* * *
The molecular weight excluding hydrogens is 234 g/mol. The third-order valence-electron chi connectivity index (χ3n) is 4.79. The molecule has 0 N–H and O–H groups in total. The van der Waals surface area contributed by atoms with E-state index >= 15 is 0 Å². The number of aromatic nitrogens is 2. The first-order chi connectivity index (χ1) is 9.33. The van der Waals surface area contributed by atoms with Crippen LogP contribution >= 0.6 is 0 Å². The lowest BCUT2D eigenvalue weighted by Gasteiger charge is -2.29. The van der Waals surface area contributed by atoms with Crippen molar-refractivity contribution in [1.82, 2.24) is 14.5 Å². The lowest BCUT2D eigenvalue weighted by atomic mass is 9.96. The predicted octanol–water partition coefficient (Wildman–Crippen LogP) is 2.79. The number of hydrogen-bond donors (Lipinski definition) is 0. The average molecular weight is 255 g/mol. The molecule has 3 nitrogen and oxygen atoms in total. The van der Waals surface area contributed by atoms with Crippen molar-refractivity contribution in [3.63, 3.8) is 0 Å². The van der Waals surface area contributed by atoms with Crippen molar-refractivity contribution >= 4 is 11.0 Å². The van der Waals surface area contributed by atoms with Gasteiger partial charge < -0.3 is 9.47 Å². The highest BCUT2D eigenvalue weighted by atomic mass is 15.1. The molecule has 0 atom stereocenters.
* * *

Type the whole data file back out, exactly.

The molecular weight excluding hydrogens is 234 g/mol. The third-order valence-electron chi connectivity index (χ3n) is 4.79. The molecule has 0 N–H and O–H groups in total. The van der Waals surface area contributed by atoms with E-state index >= 15 is 0 Å². The number of aromatic nitrogens is 2. The first-order chi connectivity index (χ1) is 9.33. The van der Waals surface area contributed by atoms with Crippen LogP contribution >= 0.6 is 0 Å². The lowest BCUT2D eigenvalue weighted by Gasteiger charge is -2.29. The van der Waals surface area contributed by atoms with Crippen molar-refractivity contribution in [1.82, 2.24) is 14.5 Å². The lowest BCUT2D eigenvalue weighted by atomic mass is 9.96. The predicted octanol–water partition coefficient (Wildman–Crippen LogP) is 2.79. The number of hydrogen-bond donors (Lipinski definition) is 0. The average molecular weight is 255 g/mol. The molecule has 3 nitrogen and oxygen atoms in total. The van der Waals surface area contributed by atoms with Crippen molar-refractivity contribution in [3.63, 3.8) is 0 Å². The van der Waals surface area contributed by atoms with Crippen molar-refractivity contribution >= 4 is 11.0 Å². The van der Waals surface area contributed by atoms with Gasteiger partial charge < -0.3 is 9.47 Å². The highest BCUT2D eigenvalue weighted by atomic mass is 15.1. The molecule has 0 atom stereocenters.